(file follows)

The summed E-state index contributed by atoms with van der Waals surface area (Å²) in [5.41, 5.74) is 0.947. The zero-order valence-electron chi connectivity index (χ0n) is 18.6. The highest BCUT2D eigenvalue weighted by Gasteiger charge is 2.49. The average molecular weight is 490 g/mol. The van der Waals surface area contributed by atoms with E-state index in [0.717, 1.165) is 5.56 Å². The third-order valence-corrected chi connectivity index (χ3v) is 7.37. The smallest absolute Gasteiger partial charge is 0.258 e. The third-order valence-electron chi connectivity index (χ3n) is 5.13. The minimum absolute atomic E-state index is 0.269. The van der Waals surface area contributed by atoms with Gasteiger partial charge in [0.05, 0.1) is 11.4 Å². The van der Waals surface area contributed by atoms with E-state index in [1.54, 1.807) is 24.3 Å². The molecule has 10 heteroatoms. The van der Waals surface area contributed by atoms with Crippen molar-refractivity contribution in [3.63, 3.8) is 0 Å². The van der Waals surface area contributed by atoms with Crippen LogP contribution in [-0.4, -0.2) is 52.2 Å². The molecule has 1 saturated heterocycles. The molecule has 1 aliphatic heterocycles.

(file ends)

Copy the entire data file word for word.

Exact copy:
The summed E-state index contributed by atoms with van der Waals surface area (Å²) in [5.41, 5.74) is 0.947. The zero-order valence-electron chi connectivity index (χ0n) is 18.6. The highest BCUT2D eigenvalue weighted by Gasteiger charge is 2.49. The average molecular weight is 490 g/mol. The van der Waals surface area contributed by atoms with E-state index in [0.717, 1.165) is 5.56 Å². The third-order valence-corrected chi connectivity index (χ3v) is 7.37. The smallest absolute Gasteiger partial charge is 0.258 e. The third-order valence-electron chi connectivity index (χ3n) is 5.13. The minimum absolute atomic E-state index is 0.269. The van der Waals surface area contributed by atoms with Gasteiger partial charge in [0.05, 0.1) is 11.4 Å². The van der Waals surface area contributed by atoms with E-state index in [1.54, 1.807) is 24.3 Å². The molecule has 10 heteroatoms. The van der Waals surface area contributed by atoms with Crippen molar-refractivity contribution in [3.63, 3.8) is 0 Å². The van der Waals surface area contributed by atoms with Crippen LogP contribution in [-0.4, -0.2) is 52.2 Å². The molecule has 1 saturated heterocycles. The molecule has 1 aliphatic heterocycles.